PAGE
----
After 15 Years, Benjamin Griffiths Bids Adieu to Pacific Northwest Ballet

June 4, 2020

In addition to cancelled shows, the coronavirus pandemic has disrupted final performances for many retiring dancers.
Pointe is giving several retiring principals and soloists a chance to reflect on their careers and offer advice to the next generation.

Pacific Northwest Ballet principal Benjamin Griffiths was supposed to celebrate his final Seattle performance on June 7 before the coronavirus pandemic forced the company to cancel its season and summer tours. A native of Boise, Idaho, Griffiths trained with Lisa Moon and later at the School of American Ballet before joining PNB’s corps de ballet in 2005. A principal since 2016, Griffiths has performed an impressive range of leading roles. “Technical prowess marked his roles in William Forsythe’s Vertiginous Thrill of Exactitude, Ulysses Dove’s Red Angels and Oberon in A Midsummer Night’s Dream,” says PNB artistic director Peter Boal. “His Sarabande in Agon seems cast by Balanchine himself.”

Griffiths, who is married to former PNB dancer Jordan Pacitti, also developed the curriculum for PNB School Professional Division’s Men’s Strength Training Program and graduated summa cum laude from Seattle University with a BA in Interdisciplinary Arts with a focus in Arts Leadership. Below, he talks about missing out on a final performance, his most challenging roles and his next steps.

Why did you decide to retire from PNB this year?

I decided to retire after a series of frustrating injuries, from which I developed some serious anxiety. After coming back from these injuries, I also felt that it was becoming harder and harder to maintain the technical level that I feel is necessary to perform my repertoire to the standards that I expect of myself. I wanted to stop while I still felt on top of my game and before sustaining any further injuries that might compromise my post-dance quality of life.

How has the COVID-19 shutdown affected your farewell plans, and how are you feeling about it?

Originally, I had planned to say goodbye to the Seattle audiences in June and then continue performing through the summer on PNB’s planned tours to New York City and Sun Valley, Idaho. As a native Idahoan who received my upper level training at the School of American Ballet, this felt like the perfect way to say goodbye. To have all those plans dissolve is frustrating. While I’m grateful for all of the blessings in my life, I’m sad that the last four months of my career have been stolen from me by COVID-19, that I’m missing all of that time in the studio with my beloved colleagues, and that my parents, most likely, will not get the chance to see me perform again knowing it’s the last time.

What is it about PNB that feels like home?

I was in complete awe of PNB as a young dancer, often traveling from Boise, Idaho to see them perform, so it was a dream come true to join its ranks. Having trained at SAB, I feel very at home in its artistic heritage, with Kent Stowell and Francia Russell (PNB’s co-founding artistic directors) and Peter all having significant ties to Balanchine and his style of training. I also love my co-workers (some of which I have known since I was 15 years old), the company’s repertoire, dancing in the light-filled studios of the Phelps Center, and the close connection that exists between PNB School and the company.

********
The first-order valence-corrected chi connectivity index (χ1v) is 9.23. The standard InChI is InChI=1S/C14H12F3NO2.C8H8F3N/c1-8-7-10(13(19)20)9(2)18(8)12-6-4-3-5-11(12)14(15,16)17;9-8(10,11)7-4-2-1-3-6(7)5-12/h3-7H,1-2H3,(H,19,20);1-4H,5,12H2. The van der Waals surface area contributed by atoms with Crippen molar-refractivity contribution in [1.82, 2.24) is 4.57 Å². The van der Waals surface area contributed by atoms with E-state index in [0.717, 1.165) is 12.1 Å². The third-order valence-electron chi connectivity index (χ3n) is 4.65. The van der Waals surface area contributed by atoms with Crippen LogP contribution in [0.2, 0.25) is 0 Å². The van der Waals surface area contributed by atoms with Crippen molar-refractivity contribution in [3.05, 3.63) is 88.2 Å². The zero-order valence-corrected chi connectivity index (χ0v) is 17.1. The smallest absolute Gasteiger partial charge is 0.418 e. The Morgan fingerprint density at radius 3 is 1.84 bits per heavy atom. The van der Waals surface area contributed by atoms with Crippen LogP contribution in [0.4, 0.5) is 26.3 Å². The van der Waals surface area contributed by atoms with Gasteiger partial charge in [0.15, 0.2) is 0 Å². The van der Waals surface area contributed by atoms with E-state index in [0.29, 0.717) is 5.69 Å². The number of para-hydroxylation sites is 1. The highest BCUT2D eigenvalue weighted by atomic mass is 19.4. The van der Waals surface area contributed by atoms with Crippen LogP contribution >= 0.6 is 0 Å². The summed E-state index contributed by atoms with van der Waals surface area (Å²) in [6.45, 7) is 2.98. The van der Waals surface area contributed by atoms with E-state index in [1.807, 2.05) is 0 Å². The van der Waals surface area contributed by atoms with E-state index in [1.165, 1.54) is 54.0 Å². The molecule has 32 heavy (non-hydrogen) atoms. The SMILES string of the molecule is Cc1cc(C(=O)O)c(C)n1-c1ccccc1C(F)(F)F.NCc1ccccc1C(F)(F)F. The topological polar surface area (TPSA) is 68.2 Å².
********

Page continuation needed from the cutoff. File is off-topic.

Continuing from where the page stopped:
Was there a particular role or experience during your career that served as a major turning point or growth opportunity, and why?

Working on Marco Goecke’s wild and contemporary 11-minute solo, Mopey. Before this experience, I was pigeon-holed as a classical dancer, but this opportunity allowed me to prove (to myself more than anyone else) that I could excel in contemporary work.

Working with Peter Boal on Square Dance, which was my first leading role at PNB, was also very special. It was a role that I had watched him perform many times while a student at SAB, and he passed it on with great care, asking me to focus on musicality, movement dynamics and the intentions behind the movements.

In the second half of my career, the moment that stands out most was working with William Forsythe on The Vertiginous Thrill of Exactitude and In the middle, somewhat elevated. He pushed me both physically and mentally, causing me to explore new possibilities while still staying very much within the vocabulary of classical ballet.

Leta BIasucci, in penchu00e9, holds on to Benjamin Griffiths right hand and arm for balance as he lunges slightly to the side.

With Leta Biasucci in Balanchine’s Square Dance

Lindsay Thomas, Courtesy PNB

What will you miss most?

Sharing the unique lifestyle of being a ballet dancer with my colleagues every day—the communal and ritualistic aspects of company class every morning, the conversations had while cross-training and warming up in our PT room, and the collective feeling of pride when watching one another in our final studio runs before moving to theater for tech week.

What’s next?

I recently graduated from Seattle University with a bachelor’s degree in Arts Administration, and I love to teach ballet. Eventually I hope to be either working to further the mission of a dance organization in an administrative capacity or teaching ballet—or possibly a little bit of both. My husband also founded a skincare company, Jordan Samuel Skin, after his dance career, and I would also love to work with him to further grow and expand his business.

What advice would you pass on to the next generation of dancers?

Enjoy every moment, and try to live each of those moments in the present because it really does go by so fast!